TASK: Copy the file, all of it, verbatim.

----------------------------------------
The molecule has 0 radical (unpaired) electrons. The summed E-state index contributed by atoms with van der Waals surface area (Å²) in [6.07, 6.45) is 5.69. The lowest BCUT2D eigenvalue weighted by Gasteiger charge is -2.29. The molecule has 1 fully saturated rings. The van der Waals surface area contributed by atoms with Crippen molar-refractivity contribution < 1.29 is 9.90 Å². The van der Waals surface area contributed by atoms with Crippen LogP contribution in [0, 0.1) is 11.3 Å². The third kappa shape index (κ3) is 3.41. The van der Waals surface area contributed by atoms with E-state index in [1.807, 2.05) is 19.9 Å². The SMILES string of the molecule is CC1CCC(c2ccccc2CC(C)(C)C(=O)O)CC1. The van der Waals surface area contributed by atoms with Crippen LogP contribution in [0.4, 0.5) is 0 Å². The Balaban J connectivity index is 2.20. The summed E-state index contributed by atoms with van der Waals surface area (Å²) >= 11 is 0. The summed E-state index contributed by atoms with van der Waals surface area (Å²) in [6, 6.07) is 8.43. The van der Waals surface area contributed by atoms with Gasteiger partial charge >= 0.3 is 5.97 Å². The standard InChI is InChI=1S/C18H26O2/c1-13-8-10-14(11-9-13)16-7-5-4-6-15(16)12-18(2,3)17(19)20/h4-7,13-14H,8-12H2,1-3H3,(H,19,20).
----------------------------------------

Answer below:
The molecule has 0 radical (unpaired) electrons. The summed E-state index contributed by atoms with van der Waals surface area (Å²) in [6.07, 6.45) is 5.69. The lowest BCUT2D eigenvalue weighted by Gasteiger charge is -2.29. The molecule has 1 fully saturated rings. The van der Waals surface area contributed by atoms with Crippen molar-refractivity contribution < 1.29 is 9.90 Å². The van der Waals surface area contributed by atoms with Crippen LogP contribution in [0, 0.1) is 11.3 Å². The third kappa shape index (κ3) is 3.41. The van der Waals surface area contributed by atoms with E-state index in [1.807, 2.05) is 19.9 Å². The SMILES string of the molecule is CC1CCC(c2ccccc2CC(C)(C)C(=O)O)CC1. The van der Waals surface area contributed by atoms with Crippen LogP contribution in [0.4, 0.5) is 0 Å². The Balaban J connectivity index is 2.20. The summed E-state index contributed by atoms with van der Waals surface area (Å²) >= 11 is 0. The summed E-state index contributed by atoms with van der Waals surface area (Å²) in [6, 6.07) is 8.43. The van der Waals surface area contributed by atoms with Gasteiger partial charge >= 0.3 is 5.97 Å². The standard InChI is InChI=1S/C18H26O2/c1-13-8-10-14(11-9-13)16-7-5-4-6-15(16)12-18(2,3)17(19)20/h4-7,13-14H,8-12H2,1-3H3,(H,19,20).